How to kill your vendor relationship from the get-go!

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How to kill your vendor relationship from the get-go!

Why is it that some large companies try and annihilate prospective suppliers even before they have done any business? How can you build a good business relationship with your vendors if your entire approach is completely one-sided and aggressive from the get-go?

What am I talking about?

Let’s look at an experience a few years ago.

A customer procuring an off-the-shelf software package insisted on replacing our standard license agreement with their own version which actually demands ownership of the intellectual property of any work done during implementation and should we want to retain the IP of the original package we would have to get PERMISSION from the customer to retain our existing IP rights.

No software vendor in their right mind would agree to this for an off-the-shelf package as it would mean that they can only sell it to a single customer.

This type of agreement can only be applied to cases where a software developer develops a system from scratch for a customer to their specification and even then there might be third party products used in the process which can cause issues in terms of claiming IP rights.

Have the legal or procurement departments of these companies lost their minds, are they just incompetent, or do they really think they can get away with this? When I mentioned to the customer that this is not how off-the-shelf packages work he insisted that we use his license agreement. I asked him whether Microsoft had signed his license agreement rather than their standard one. He said no, but that I was not Microsoft and that I was a small company and so he could dictate the terms. I explained to him that I would have to contact all my existing customers and tell them that they could no longer use the software and that this meant he would have to not only compensate me for any loss of current or future business but that he would have to indemnify me against any legal action my existing customers might take as a result. He finally backed off. However his aggression left the relationship in a mess. I have to assume that this person was of reasonable intelligence as otherwise he would not hold the position he holds (although that might be debatable) and therefor it was a matter of ego – we are big – you are small – therefor we can force this on you. We now communicate on a less than amicable basis and only when absolutely needed. Payments are never on time and the entire relationship is soured.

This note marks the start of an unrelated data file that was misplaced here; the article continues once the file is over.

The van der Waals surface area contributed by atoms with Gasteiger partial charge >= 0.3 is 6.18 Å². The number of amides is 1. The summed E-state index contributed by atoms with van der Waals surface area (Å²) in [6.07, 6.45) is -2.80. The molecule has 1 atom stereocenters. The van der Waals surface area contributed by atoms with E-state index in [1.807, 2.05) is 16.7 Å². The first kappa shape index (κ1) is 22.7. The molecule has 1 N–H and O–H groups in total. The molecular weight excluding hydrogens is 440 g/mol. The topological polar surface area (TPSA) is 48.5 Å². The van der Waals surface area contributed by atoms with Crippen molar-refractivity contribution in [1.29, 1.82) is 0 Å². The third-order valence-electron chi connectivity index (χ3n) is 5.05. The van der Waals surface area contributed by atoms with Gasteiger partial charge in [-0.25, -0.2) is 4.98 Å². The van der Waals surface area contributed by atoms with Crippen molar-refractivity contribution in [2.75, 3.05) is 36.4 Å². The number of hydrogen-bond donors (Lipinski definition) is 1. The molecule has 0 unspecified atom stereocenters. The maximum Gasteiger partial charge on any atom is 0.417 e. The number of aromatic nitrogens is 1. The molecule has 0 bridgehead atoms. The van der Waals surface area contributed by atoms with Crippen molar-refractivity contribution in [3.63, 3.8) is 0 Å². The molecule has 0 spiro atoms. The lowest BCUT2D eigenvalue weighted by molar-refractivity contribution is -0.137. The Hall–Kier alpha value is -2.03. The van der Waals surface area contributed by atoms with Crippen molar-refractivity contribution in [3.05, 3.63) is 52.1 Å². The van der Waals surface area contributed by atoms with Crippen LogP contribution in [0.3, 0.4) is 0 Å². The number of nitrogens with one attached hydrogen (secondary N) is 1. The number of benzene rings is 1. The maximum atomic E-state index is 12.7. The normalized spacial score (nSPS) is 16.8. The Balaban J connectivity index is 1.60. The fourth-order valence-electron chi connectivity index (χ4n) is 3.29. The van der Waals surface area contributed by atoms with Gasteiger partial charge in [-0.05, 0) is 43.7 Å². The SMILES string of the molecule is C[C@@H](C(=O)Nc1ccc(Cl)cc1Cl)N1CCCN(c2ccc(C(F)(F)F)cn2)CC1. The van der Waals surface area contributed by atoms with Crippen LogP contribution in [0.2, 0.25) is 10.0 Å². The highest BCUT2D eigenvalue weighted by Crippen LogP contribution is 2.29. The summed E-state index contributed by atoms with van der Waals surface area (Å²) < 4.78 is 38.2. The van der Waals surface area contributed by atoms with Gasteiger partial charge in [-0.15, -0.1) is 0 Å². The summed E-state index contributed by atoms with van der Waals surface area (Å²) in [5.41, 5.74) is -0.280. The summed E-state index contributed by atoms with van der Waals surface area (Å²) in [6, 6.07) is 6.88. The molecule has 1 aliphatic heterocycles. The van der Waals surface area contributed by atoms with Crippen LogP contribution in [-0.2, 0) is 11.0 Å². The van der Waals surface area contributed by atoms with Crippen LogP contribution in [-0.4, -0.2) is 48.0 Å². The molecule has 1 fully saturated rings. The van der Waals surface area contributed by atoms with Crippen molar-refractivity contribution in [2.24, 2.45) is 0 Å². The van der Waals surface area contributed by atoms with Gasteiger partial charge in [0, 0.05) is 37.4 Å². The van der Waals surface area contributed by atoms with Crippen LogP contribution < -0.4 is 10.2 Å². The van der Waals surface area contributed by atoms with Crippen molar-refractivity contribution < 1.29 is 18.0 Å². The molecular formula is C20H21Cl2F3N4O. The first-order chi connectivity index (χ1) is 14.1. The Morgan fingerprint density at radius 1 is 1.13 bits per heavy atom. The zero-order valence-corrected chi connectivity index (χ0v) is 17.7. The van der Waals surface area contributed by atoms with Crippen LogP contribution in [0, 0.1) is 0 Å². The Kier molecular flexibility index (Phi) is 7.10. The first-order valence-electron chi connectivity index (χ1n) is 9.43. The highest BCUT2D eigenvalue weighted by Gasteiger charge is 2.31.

So what did he actually achieve by taking such an aggressive position? Nothing. In fact we no longer offer discounts for early payment as we did before, we do the minimum required according to our contract and we certainly don’t invite him to our Christmas bash for our customers. Our customers that treat us nicely are constantly given some free consulting – which they appreciate and both sides treat each other fairly. So who is the loser?

Sadly though I have come across procurement courses that teach exactly this type of approach – start off with a totally one-sided, aggressive position and see what you can get away with. I do have some sympathy with this, as I have also seen vendors behaving really badly, so this might be the reason behind it. However I do believe that one should always start with a reasonable negotiating position and show your good intentions. This way your chances of developing a good relationship with your vendors is much higher.

By |2018-02-21T08:54:32+00:00February 21st, 2018|iSpec, Manufacturing Industry News, Ports News, Project Management, Services, Sourcing|Comments Off on How to kill your vendor relationship from the get-go!

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